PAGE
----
Thursday, September 9

What's in a Word?

I loved this post from Up Your Bottom! It really shows how you can sum up a culture in just one word.  Read more...

The ups & downs of word translation

Funny how the same thing is seen from different angles, just because we call it differently. This is an excellent international dinner party ice breaker...

We all know what a Rollercoaster is. That is how American English christened the amusement park ride that children and the children still inside adults enjoy so much. Well, the word they chose reflects very well North American thinking: orientation towards results. If an extraterrestrial were to land in USA, she would not know what to look for. She would know what the darn thing does - it rolls and it coasts - but would have no idea of its dimensions, what it looks like, nor how would one build it. But if it rolls and coasts, probably it would be enjoyable.

So, our extraterrestrial explorer would fly into Germany, and be told about an "Achterbahn". Again, the same thing, but a totally different Weltanschauung - a different word, a different way to approach the world. It is not what it does, but how it is engineered: a "Bahn" -  a rail - made into an "eight". One can imagine carriages going round on it, but not why they do (to roll and coast). And it would not be an extremely exciting one - at least in its first incarnation.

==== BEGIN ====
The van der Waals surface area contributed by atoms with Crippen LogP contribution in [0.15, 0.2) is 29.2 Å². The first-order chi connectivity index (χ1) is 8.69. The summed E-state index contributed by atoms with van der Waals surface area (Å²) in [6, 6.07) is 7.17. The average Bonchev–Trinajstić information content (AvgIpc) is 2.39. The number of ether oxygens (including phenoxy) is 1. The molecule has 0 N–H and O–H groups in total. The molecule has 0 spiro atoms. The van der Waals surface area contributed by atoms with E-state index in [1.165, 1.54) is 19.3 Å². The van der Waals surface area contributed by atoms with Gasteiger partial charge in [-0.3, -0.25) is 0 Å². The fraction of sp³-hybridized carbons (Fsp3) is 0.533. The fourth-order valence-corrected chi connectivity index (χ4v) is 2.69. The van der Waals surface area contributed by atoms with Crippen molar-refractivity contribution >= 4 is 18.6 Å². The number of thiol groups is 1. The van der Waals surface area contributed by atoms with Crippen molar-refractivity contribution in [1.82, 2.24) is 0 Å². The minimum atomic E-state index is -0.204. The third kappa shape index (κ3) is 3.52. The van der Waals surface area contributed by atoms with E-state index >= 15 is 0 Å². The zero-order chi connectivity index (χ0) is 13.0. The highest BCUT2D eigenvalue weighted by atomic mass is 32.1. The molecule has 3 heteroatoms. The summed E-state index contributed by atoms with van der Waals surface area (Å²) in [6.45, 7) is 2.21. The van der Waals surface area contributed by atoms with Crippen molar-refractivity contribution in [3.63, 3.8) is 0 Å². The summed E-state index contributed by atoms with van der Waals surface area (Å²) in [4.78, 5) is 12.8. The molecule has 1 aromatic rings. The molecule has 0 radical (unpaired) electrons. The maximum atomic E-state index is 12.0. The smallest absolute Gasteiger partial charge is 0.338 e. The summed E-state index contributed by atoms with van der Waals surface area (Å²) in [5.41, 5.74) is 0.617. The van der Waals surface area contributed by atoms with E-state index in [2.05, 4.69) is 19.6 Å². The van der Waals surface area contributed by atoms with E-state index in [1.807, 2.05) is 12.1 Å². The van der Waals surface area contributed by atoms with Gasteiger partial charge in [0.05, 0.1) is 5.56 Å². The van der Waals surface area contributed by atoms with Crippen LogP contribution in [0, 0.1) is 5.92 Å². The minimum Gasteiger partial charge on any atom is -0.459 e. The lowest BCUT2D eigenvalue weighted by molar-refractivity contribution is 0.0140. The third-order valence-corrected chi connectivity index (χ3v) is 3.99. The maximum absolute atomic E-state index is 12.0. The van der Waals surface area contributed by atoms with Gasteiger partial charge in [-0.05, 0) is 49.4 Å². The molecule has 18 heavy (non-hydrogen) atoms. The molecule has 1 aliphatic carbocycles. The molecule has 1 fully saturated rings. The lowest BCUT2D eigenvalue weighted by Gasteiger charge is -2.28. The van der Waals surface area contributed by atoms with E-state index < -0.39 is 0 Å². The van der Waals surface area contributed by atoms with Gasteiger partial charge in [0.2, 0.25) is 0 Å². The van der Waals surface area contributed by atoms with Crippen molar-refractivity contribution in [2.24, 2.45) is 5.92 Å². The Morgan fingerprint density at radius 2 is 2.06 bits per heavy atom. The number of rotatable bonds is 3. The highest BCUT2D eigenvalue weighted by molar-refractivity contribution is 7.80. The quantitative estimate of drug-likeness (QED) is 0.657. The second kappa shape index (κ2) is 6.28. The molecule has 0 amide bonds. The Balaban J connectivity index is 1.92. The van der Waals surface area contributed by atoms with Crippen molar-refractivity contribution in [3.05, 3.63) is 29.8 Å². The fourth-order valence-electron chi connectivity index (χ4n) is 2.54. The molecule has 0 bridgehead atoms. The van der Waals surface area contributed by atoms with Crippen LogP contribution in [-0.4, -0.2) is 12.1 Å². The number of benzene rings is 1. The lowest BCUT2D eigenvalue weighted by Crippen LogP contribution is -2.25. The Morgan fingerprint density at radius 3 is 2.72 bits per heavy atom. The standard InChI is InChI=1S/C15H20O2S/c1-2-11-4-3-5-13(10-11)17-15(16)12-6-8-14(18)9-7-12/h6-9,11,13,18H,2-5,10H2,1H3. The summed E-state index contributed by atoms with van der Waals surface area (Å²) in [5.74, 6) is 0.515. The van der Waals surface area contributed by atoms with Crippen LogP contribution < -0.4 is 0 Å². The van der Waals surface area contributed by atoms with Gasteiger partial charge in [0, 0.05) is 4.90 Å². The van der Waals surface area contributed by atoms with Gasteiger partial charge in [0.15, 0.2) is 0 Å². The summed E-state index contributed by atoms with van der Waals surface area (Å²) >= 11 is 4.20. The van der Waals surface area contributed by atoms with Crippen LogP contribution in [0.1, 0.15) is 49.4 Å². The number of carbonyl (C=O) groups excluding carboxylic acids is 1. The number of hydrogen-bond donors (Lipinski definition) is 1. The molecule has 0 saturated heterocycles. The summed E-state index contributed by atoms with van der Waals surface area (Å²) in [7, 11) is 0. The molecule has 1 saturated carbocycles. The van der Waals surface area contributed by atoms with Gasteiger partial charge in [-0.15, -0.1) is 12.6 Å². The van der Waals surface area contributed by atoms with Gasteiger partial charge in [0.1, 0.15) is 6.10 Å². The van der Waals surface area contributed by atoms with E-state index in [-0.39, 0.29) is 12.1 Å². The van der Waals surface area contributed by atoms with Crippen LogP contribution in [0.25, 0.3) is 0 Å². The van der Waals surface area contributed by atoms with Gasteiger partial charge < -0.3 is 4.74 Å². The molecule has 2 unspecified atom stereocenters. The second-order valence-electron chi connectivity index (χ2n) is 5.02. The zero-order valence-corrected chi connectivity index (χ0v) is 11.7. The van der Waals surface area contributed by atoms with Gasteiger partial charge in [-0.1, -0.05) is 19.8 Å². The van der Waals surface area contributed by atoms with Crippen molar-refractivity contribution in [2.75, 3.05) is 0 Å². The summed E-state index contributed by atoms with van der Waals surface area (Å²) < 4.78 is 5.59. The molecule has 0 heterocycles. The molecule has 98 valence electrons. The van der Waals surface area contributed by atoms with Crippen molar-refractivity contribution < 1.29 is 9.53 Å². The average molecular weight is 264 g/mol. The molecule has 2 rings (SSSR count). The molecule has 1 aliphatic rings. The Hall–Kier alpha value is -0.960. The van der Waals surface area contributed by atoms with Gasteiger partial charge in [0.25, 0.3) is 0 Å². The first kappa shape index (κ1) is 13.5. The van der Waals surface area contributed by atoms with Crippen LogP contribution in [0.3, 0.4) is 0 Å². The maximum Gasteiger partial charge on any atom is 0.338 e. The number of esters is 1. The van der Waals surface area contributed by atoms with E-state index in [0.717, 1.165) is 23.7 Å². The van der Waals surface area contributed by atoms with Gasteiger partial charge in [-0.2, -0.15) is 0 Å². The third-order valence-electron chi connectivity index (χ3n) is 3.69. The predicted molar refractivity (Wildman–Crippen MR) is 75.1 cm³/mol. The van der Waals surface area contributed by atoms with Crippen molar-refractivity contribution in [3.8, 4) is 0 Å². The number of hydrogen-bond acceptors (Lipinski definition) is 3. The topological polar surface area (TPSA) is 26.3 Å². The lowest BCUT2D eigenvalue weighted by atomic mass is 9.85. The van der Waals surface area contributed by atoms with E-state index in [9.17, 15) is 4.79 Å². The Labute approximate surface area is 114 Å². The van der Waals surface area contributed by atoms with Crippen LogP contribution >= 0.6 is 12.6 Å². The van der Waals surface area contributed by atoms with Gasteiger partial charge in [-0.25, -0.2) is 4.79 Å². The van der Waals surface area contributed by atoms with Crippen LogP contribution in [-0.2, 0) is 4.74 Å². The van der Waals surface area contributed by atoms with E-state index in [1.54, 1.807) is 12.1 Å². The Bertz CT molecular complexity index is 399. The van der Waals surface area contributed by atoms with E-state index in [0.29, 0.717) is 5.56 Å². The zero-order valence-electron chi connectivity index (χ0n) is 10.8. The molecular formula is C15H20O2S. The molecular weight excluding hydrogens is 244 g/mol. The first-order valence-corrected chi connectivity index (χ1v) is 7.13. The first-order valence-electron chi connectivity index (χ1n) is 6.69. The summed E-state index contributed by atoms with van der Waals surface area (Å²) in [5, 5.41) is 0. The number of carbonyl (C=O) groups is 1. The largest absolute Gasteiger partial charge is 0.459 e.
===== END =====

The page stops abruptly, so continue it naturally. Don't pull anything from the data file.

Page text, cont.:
A bit disappointed, our extraterrestrial travels to France, where she finds some exciting - "Montagnes Russes". Same thing, but, alas, another way of looking at it in a word. It is not what it is or what it does. It is what it reminds you of (mountains) and where it historically comes from, giving credit to another culture (Russia - from the East, where the travelling gypsies with the first mobile amusement fairs came). No wonder French is "the language of diplomacy". However, no idea on how a German would be able to build it, having received a full blueprint in the single word they use. So, no idea on how to build it.

Last, the extraterrestrial lands in Italy, where she finds an "Otto volante". She is puzzled. Yes, it is made into an "eight" form, but does it "fly"? Obviously not. It is how you feel when you are on it. Hence the Italian flair for that immaterial special thing that makes you feel something you cannot describe. It does not matter if you are not able to build it, if you are misguided on what it is supposed to do (flying is not rolling and coasting!), nor if you have no idea where it comes from. Just enjoy.
Vittorio M., Switzerland

Put them all together, and our extra-terrestial might think it's a flying saucer that does 'figure 8s' that you use to climb up Russian mountains!  Which is probably not unlike the outcome of much of the EU-talks on any given issue...

You can find a lot more great language mishaps on the Up Your Bottom! website - be sure to submit your own!

2 comments:

Vicki said...

The coliseum burning was really great. Do you know what the music is in the background?
I love reading your blog.
Thanks!

Francesca Maggi said...

It seems like original music, but you'd have to post a comment on their youtube site to get a response! Thanks for the support --

FM